Manual wheelchair use may determine shoulder joint overload and rotator cuff injury. Chronic shoulder pathologies can also influence the propulsion ability of wheelchair athletes with spinal cord injury (SCI) during sport activities. However, the relationship between shoulder pathology and wheelchair performances has never been explored. Therefore, the study aimed to investigate the correlation between shoulder pathologic findings with clinical tests and ultrasonography evaluation and the results of wheelchair performance tests. Nineteen quadriplegic wheelchair rugby players were evaluated to investigate the association between clinical and ultrasound shoulder pathologic findings and their correlation with the performance of field-based selected wheelchair skills tests (WSTs). The outcome measures were the International Wheelchair Rugby Classification Score, dominant and non-dominant Physical Examination Shoulder Score, and dominant and non-dominant Ultrasound Shoulder Pathology Rating Scale (USPRS). The WST was measured at the beginning and at one-year follow-up. A statistically significant correlation was found between the time since SCI and dominant USPRS (p < 0.005). The non-dominant USPRS was strongly related to WST at the beginning (p < 0.005) and the end of the study (p < 0.05). Data suggest that the severity of the non-dominant shoulder pathology detected on the ultrasound is related to lower performance on the WST. Chronic manual wheelchair use could be responsible for dominant SCI shoulder joint and rotator cuff muscle damage, while non-dominant USPRS could be related to performance on the WST.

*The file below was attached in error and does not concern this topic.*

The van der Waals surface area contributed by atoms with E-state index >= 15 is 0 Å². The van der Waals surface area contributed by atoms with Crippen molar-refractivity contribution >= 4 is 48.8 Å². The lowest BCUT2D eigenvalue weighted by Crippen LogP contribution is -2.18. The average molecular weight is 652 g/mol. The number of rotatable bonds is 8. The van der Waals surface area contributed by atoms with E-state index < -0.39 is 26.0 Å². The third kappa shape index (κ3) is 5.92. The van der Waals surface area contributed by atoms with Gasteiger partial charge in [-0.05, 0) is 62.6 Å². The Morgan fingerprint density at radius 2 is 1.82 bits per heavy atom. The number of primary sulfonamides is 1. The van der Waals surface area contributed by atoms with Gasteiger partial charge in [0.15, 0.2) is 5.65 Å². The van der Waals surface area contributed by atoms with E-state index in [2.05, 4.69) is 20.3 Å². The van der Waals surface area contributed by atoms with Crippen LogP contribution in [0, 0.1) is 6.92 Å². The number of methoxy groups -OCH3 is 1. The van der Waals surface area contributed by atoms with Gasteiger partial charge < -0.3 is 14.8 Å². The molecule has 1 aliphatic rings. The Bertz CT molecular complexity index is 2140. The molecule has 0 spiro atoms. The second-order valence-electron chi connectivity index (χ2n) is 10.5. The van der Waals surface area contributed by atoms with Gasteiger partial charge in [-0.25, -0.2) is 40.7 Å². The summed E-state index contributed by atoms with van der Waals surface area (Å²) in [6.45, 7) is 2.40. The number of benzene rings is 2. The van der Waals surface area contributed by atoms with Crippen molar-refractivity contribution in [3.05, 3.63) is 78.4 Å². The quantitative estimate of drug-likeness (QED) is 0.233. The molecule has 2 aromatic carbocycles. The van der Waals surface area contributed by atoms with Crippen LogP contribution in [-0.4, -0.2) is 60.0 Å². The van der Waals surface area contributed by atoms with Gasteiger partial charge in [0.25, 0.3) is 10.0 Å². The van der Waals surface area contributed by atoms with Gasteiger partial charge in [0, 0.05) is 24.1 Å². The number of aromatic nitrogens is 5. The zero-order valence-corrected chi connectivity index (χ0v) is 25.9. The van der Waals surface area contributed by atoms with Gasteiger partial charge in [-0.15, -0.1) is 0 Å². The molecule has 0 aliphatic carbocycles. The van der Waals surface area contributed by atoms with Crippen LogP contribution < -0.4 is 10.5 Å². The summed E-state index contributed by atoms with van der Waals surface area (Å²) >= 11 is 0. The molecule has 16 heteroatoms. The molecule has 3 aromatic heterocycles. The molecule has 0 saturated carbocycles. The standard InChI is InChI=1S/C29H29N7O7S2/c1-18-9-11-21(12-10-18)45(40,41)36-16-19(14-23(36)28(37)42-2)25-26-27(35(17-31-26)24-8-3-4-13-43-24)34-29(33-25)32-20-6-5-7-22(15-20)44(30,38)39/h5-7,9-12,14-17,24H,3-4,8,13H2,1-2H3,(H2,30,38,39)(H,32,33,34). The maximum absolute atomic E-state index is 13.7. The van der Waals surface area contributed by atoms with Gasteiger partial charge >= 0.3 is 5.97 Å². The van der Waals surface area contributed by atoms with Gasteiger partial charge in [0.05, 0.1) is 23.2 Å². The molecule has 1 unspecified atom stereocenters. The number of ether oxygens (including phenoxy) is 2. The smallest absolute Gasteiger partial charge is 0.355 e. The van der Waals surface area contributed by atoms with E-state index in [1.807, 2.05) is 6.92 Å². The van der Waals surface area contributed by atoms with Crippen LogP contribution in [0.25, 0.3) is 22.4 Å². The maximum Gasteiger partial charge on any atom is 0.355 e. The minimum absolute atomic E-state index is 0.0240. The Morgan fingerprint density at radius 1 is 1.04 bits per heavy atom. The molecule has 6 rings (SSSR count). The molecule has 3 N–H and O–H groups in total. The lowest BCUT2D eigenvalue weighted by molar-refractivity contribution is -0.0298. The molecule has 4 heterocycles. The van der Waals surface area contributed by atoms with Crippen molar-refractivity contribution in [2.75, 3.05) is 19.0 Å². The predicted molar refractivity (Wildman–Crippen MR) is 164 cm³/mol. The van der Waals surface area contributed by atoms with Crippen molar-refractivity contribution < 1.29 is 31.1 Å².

The relationship between clinical tests, ultrasound findings and selected field-based wheelchair skills tests in a cohort of quadriplegic wheelchair rugby athletes: A pilot study

Tognolo L.;Pignataro A.;Petrone N.;Benazzato M.;Bettella F.;Marcolin G.;Paoli A.;Masiero S.
2021

Abstract

Manual wheelchair use may determine shoulder joint overload and rotator cuff injury. Chronic shoulder pathologies can also influence the propulsion ability of wheelchair athletes with spinal cord injury (SCI) during sport activities. However, the relationship between shoulder pathology and wheelchair performances has never been explored. Therefore, the study aimed to investigate the correlation between shoulder pathologic findings with clinical tests and ultrasonography evaluation and the results of wheelchair performance tests. Nineteen quadriplegic wheelchair rugby players were evaluated to investigate the association between clinical and ultrasound shoulder pathologic findings and their correlation with the performance of field-based selected wheelchair skills tests (WSTs). The outcome measures were the International Wheelchair Rugby Classification Score, dominant and non-dominant Physical Examination Shoulder Score, and dominant and non-dominant Ultrasound Shoulder Pathology Rating Scale (USPRS). The WST was measured at the beginning and at one-year follow-up. A statistically significant correlation was found between the time since SCI and dominant USPRS (p < 0.005). The non-dominant USPRS was strongly related to WST at the beginning (p < 0.005) and the end of the study (p < 0.05). Data suggest that the severity of the non-dominant shoulder pathology detected on the ultrasound is related to lower performance on the WST. Chronic manual wheelchair use could be responsible for dominant SCI shoulder joint and rotator cuff muscle damage, while non-dominant USPRS could be related to performance on the WST.
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Utilizza questo identificativo per citare o creare un link a questo documento: https://hdl.handle.net/11577/3394366
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